AC4P with Dr. Scott Geller 003 | Stress vs. Distress
How often do you feel stressed? What about distressed? Do you know the difference?
Stress is a daily part of our lives, but could it actually be a good thing? With everything going on in today's world it is easy to get these two feelings confused, but there is a different way to look at it. Join Dr. Scott Geller as he explains the difference between stress and distress and how you can learn to use stress to your advantage as we continue to learn to ACTIVELY CARE FOR PEOPLE (including ourselves).
Dr. Scott Geller (00:00):
So are you stressed? Do you feel pressure? Do you feel some anxiety? That means are you motivated. You know, stress is not bad. Stress simply means you're aroused. You got things to do. We're going to talk about that. 'Cause stress is a good word. The bad word is distress. And we're going to explain the difference. So we're going to go back to 1908, the Yerkes-Dodson law. Let me explain, really easy to understand. And as I explain this, you're going to nod your head and you're going to say, ah, yeah, it's common sense. You've been there. What are we talking about? Your performance, your performance gets better with arousal. So let's use the general term arousal, but arousal means pressure, stress, emotion, stimulation, anxiety. These are all motivating terms, but the general word is arousal. So the more arousal you feel, the better your performance to a point, you can be overly aroused.
Dr. Scott Geller (01:36):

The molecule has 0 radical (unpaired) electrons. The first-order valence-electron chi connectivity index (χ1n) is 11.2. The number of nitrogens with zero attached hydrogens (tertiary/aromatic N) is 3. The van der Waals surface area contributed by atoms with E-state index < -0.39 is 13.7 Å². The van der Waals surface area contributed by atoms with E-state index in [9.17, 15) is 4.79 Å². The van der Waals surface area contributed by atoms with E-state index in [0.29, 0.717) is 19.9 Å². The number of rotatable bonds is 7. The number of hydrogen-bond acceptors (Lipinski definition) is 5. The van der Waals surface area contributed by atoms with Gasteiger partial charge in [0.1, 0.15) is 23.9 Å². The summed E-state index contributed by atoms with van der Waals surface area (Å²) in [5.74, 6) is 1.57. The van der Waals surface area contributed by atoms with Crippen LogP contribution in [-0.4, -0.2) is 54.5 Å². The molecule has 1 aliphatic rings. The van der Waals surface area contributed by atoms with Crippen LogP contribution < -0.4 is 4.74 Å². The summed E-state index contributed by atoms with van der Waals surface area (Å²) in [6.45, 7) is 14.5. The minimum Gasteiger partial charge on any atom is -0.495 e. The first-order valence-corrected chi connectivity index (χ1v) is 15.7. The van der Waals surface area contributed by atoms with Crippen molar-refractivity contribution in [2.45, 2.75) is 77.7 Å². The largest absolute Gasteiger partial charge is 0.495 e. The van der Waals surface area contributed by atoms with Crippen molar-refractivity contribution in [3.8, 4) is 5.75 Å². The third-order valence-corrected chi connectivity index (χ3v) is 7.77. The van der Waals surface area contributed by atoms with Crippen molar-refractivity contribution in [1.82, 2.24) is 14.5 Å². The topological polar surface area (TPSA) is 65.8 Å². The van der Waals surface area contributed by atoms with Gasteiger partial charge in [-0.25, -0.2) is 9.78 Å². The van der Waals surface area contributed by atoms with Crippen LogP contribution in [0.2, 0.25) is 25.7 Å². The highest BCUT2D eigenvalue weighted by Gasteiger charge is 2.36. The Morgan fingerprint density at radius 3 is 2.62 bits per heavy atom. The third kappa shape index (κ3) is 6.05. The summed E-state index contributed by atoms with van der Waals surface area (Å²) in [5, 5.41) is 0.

You can be overly stressed, you can be overwhelmed. That's too much. So there is an optimal level of arousal. So think about performance increasing as arousal increases, but think of an inverted U shaped curve or a bell shaped curve where arousal increased performance keeps increasing until you get to a point a peak level. And then with more arousal, performance gets less quality, performance decreases in quality. So that's, that's the Yerkes-Dodson law 1908, Robert Yerkses and John Dodson put this together. And we're going to talk about how meaningful that Yerkes-Dodson law is for understanding motivation. So here you go. Do you ever feel aroused? Of course you do. What makes you feel over aroused and how do you control it? Let me talk about personality for a moment. Are you a type A personality? There's a type A or a type B. I know that I am type a, how do you know if you're type a, you know, if you're type a, if you get a little frustrated in traffic, when, when you're in the left hand lane and everybody is going too slow, you got places to go, people to meet people to meet, you're stressed and you want to get to the job, or you're standing in line at the grocery store and you look for the shortest line. And if you're like me, you not only count the people, you count the number of groceries in the cart. Yeah, if you do that, you're type A, and guess what? We are aroused, we're carrying around this extra arousal. Sure enough. Now back years ago when I took the SATs, and in those days you didn't have practice tests and you couldn't learn how to take the tests more effectively, so here you go. I'm going in and I'm sitting down to take the test and I'm already aroused. I'm a type A, see type B you type Bs, I envy you guys. You can just sit back and relax and take it easy, but I'm aroused. And then they tell me that this test will determine whether you get to go to college or not.